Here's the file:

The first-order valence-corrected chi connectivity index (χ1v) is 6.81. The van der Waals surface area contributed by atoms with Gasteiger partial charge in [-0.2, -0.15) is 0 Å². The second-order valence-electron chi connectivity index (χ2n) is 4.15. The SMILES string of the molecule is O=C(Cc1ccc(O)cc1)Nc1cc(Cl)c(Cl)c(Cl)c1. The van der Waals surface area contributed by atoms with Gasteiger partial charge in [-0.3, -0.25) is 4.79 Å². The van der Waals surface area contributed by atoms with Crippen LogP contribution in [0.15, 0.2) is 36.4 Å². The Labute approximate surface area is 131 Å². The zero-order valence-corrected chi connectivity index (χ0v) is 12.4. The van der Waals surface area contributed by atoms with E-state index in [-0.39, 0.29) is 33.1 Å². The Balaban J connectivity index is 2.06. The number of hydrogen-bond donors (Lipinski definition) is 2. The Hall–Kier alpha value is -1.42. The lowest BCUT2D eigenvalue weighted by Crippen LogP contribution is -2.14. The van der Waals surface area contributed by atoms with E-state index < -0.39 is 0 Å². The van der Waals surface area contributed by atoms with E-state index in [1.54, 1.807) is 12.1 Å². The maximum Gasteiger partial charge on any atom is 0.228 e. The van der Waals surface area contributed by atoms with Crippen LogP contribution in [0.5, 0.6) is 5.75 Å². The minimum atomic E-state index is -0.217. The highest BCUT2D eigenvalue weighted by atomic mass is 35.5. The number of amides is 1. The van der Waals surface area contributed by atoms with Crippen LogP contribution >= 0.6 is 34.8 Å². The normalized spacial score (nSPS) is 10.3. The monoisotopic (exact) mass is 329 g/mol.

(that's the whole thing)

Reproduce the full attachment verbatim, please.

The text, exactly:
The first-order valence-corrected chi connectivity index (χ1v) is 6.81. The van der Waals surface area contributed by atoms with Gasteiger partial charge in [-0.2, -0.15) is 0 Å². The second-order valence-electron chi connectivity index (χ2n) is 4.15. The SMILES string of the molecule is O=C(Cc1ccc(O)cc1)Nc1cc(Cl)c(Cl)c(Cl)c1. The van der Waals surface area contributed by atoms with Gasteiger partial charge in [-0.3, -0.25) is 4.79 Å². The van der Waals surface area contributed by atoms with Crippen LogP contribution in [0.15, 0.2) is 36.4 Å². The Labute approximate surface area is 131 Å². The zero-order valence-corrected chi connectivity index (χ0v) is 12.4. The van der Waals surface area contributed by atoms with E-state index in [-0.39, 0.29) is 33.1 Å². The Balaban J connectivity index is 2.06. The number of hydrogen-bond donors (Lipinski definition) is 2. The Hall–Kier alpha value is -1.42. The lowest BCUT2D eigenvalue weighted by Crippen LogP contribution is -2.14. The van der Waals surface area contributed by atoms with E-state index < -0.39 is 0 Å². The van der Waals surface area contributed by atoms with E-state index in [1.54, 1.807) is 12.1 Å². The maximum Gasteiger partial charge on any atom is 0.228 e. The van der Waals surface area contributed by atoms with Crippen LogP contribution in [0.5, 0.6) is 5.75 Å². The minimum atomic E-state index is -0.217. The highest BCUT2D eigenvalue weighted by atomic mass is 35.5. The number of amides is 1. The van der Waals surface area contributed by atoms with Crippen LogP contribution >= 0.6 is 34.8 Å². The normalized spacial score (nSPS) is 10.3. The monoisotopic (exact) mass is 329 g/mol.